Taking the spotlight from Amazon, Walmart and DroneUp set up drone delivery hubs in Arkansas

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A drone carries a box for delivery from Walmart in Farmington, Ark. (Walmart / DroneUp Photo)

walmart Partnering with Virginia-based droneup On a network of drone delivery hubs starting with a neighborhood market in Farmington, Ark.

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The move puts Walmart ahead of its retail rival, Amazon, by expanding the range for air delivery. Amazon announced its drone development program in 2013, and two years ago, the company said regular drone deliveries were only months away. However, recent reports have indicated that the progress on Amazon Prime Air has slowed considerably.

We’ve reached out to Amazon and will update this report with any feedback.

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Today’s announcement about the first delivery hub in Arkansas comes five months after Walmart Made strategic investments in DroneUp and signed a contract that expanded the companies’ Pilot project for drone delivery, (The amount of the investment was not disclosed.)

Flight engineers get a package ready for drone delivery. (Walmart / DroneUp Photo)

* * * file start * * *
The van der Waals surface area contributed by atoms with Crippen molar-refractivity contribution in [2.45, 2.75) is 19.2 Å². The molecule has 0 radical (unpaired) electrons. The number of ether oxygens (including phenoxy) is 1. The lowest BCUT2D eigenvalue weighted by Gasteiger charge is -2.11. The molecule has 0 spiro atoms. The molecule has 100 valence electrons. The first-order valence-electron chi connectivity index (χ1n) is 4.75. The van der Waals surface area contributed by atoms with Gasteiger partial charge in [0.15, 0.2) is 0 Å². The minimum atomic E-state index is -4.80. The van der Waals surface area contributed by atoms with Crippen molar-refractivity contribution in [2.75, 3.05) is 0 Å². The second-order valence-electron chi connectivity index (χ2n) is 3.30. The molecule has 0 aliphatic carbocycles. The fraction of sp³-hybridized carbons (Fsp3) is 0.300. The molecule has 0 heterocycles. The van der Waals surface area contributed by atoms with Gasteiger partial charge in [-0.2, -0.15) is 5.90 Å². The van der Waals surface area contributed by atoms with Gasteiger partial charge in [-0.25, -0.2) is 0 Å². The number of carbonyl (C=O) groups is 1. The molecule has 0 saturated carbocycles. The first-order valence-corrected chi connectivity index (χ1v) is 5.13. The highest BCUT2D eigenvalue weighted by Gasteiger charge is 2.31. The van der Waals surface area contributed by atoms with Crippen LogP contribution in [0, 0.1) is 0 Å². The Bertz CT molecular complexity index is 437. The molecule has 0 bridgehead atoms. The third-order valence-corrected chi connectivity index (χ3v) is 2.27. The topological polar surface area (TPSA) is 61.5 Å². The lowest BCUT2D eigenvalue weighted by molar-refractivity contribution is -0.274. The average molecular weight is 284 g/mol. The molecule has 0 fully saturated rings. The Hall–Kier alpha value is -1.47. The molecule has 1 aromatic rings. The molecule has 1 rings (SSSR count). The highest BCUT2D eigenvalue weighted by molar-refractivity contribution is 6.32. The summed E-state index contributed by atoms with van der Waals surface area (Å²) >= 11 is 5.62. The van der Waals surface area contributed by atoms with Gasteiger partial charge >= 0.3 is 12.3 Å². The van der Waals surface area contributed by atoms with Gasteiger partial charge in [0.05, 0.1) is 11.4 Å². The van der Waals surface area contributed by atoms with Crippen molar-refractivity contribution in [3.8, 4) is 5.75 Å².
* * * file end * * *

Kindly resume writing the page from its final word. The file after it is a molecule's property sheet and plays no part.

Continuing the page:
“When we invested in DroneUp earlier this year, we envisioned a drone delivery operation that would be quickly executed across multiple stores,” Tom Ward, Last Mile Senior Vice President at Walmart US, said in a news release. And can be repeated.” “Opening our first hub within months of our initial conception demonstrates DroneUp’s ability to safely execute drone delivery options with speed.”

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The first hub is based at Walmart Neighborhood Market in Farmington, part of a larger metropolitan area in the northwest corner of Arkansas. The next two hubs are planned to be built near Walmart stores in Rodgers and Bentonville.

“The launch of three delivery hubs with Walmart marks a significant leap forward in the widespread use of UAS” [unmanned aerial systems] To provide last-mile consumer delivery services and supply chain efficiency operations, said DroneUp CEO Tom Walker.

DroneUp at least appears as Walmart in delivery operations: Customers check their eligibility first DroneUpDelivery.com website, based on their street address. If they live near a drone hub, they can shop online for a limited selection of deliverables on the website, then pay a shipping fee on orders of $10 to have goods delivered via AirDrop .

An air traffic control tower rises above DroneUp’s delivery hub. (Walmart / DroneUp Photo)

Shipments – limited to a total of £5 each – are packaged in boxes and shipped from the DroneUp hub next to a Walmart store. A flight operator monitors the progress of a camera-equipped drone from a control tower built into the hub. This avoids the tricky regulatory issues that would be raised by flying the drone beyond the operator’s line of sight. Delivery can be made in as little as 30 minutes, and the hub’s operations are designed to support multiple flights per hour.